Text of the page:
There are dynamic approaches, but you can do some research for that yourself :) Skipped that rabbit hole for now …
Infrastructure Secret Management
Handling secrets completely detached is another possibility. This is surely an overkill for most cases, but using an Infrastructure Secret Management concept might be worth looking into, if you are working on bigger scale projects that involve multiple development teams and setups. These services also often deal with secret rotation.
HashiCorp Vault – „Vault is a tool for securely accessing secrets. A secret is anything that you want to tightly control access to, such as API keys, passwords, certificates, and more. Vault provides a unified interface to any secret, while providing tight access control and recording a detailed audit log.“
With Chrome 56, web apps can now communicate with nearby Bluetooth Low Energy devices using the Web Bluetooth API, position sticky is back – making it easy to create elements that scroll normally until sticking to the top of the viewport. And HTML5 by Default is enabled for all users.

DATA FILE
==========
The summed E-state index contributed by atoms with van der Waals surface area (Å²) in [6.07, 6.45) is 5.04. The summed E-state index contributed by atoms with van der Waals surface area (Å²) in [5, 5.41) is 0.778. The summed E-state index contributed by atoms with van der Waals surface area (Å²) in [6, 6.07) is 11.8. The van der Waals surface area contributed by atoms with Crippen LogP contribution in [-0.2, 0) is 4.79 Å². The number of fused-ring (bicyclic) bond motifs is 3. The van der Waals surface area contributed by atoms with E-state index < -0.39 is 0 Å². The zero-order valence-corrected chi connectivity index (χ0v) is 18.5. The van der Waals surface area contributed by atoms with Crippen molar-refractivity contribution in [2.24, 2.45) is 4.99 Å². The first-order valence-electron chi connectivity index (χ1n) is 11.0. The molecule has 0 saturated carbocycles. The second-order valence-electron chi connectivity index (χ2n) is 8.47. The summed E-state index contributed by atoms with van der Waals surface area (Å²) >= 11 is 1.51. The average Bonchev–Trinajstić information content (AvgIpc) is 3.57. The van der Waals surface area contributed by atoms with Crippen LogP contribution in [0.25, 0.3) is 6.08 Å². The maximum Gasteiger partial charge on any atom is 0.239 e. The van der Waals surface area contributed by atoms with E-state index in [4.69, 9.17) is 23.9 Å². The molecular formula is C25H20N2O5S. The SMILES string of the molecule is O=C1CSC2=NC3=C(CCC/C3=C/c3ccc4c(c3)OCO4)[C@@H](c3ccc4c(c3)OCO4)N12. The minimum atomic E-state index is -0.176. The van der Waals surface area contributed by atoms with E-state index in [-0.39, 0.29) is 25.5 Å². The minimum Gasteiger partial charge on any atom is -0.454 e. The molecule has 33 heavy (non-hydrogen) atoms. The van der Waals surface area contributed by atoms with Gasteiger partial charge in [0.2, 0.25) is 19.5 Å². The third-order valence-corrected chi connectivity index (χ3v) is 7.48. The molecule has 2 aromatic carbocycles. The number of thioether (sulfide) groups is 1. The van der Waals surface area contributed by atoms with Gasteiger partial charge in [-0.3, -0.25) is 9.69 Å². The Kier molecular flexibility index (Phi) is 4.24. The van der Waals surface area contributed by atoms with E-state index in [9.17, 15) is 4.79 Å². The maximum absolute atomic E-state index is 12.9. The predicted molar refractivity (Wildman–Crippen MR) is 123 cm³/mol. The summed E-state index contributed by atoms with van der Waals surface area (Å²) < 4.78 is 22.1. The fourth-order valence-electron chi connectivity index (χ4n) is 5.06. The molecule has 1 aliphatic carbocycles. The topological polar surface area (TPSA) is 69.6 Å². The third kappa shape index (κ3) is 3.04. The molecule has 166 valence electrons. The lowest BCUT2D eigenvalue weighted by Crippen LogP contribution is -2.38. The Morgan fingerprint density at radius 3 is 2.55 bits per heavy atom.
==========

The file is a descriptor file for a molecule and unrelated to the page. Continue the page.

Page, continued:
Chrome 56 on iOS also adds the ability to scan QR codes directly within Chrome. So many thought QR-Codes were dead, well not so much !
Paw is a full-featured HTTP client that lets you test the APIs you build or consume. It has a beautiful native OS X interface to compose requests, inspect server responses and generate client code out-of-the-box.
This is one of my go-to tools, when test-driving my API endpoints.
„RIPS is a static code analysis tool to automatically detect vulnerabilities in PHP applications.
By tokenizing and parsing all source code files RIPS is able to transform PHP source code into a program model and to detect sensitive sinks (potentially vulnerable functions) that can be tainted by user input (influenced by a malicious user) during the program flow.
Besides the structured output of found vulnerabilities RIPS also offers an integrated code audit framework for further manual analysis. “